‘This bloke pops up on my TV screen’ – Stuart Broad giving David Warner sleepless nights ahead of Ashes 2021-22
Warner is mentally preparing himself to face Broad in the Ashes.
Updated - Jun 3, 2021 8:31 am
David Warner, the Australian batsman, is wary of facing England’s Stuart Broad going into the 2021-22 edition of the Ashes. In Test cricket, the left-hander has found the Brits’ fast bowler a tough nut to crack more often than not. In 23 Tests, the 34-year-old southpaw has got out to Broad on 12 instances, the most against any bowler he faced in the purest format.
Broad is currently in London, playing England’s opening Test against New Zealand at the iconic Lord’s Cricket Ground. In the first day’s play, he couldn’t pick up a wicket. The New South Wales-born Warner is following the game and is mentally preparing himself to face Broad in the Ashes.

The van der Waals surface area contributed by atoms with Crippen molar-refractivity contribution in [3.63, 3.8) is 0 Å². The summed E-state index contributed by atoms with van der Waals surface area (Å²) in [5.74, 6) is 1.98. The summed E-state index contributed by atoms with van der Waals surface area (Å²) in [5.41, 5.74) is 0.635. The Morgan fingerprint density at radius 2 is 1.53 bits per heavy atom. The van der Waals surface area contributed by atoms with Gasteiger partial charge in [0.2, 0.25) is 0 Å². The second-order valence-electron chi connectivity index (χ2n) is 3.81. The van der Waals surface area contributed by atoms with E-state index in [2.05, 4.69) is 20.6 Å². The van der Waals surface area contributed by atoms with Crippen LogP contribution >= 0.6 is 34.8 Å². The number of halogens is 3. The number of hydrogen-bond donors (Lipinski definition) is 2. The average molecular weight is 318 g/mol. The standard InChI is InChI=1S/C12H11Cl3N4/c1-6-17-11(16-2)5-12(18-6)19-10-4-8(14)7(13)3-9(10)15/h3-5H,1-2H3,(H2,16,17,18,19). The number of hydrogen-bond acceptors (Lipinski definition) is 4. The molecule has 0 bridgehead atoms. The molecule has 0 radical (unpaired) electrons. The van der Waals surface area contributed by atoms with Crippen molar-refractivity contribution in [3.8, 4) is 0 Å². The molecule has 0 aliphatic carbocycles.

He took to Twitter and wrote, “Trying to get some sleep here in Aus but this bloke pops up on my tv screen!! Few months to get some sleep before the Ashes down under.”
David Warner’s tweet
— David Warner (@davidwarner31) June 2, 2021
The Ashes Down Under is set to get underway on Wednesday, December 8 at The Gabba in Brisbane. Adelaide, Melbourne, Sydney, and Perth are the venues for the other four Test matches.
In the 2019 Ashes, Broad accounted for Warner’s wicket as many as seven times in 104 balls. Warner had a torrid time in the five-match series as he managed only 95 runs at a disastrous average of 9.50. Regarding his dominance over Warner, Broad had said that doing research helped him to a large extent.
“I got lucky, in the sense that it was a really good summer to bowl with a brand-new ball in England. It had that dryness of pitches – probably due to the World Cup – that just nipped off the seam. I was fresh, I was buzzing, I was excited because it was my first international cricket of the summer – for guys who had played in the World Cup, it was maybe a different story,” Broad had said.
“I had a lot of time to do research while the World Cup was going on. I’ve always found [Warner] a very difficult batsman to bowl at, particularly in the third innings when you’re tired: he’s very good at punishing shorter bowling and width,” he added.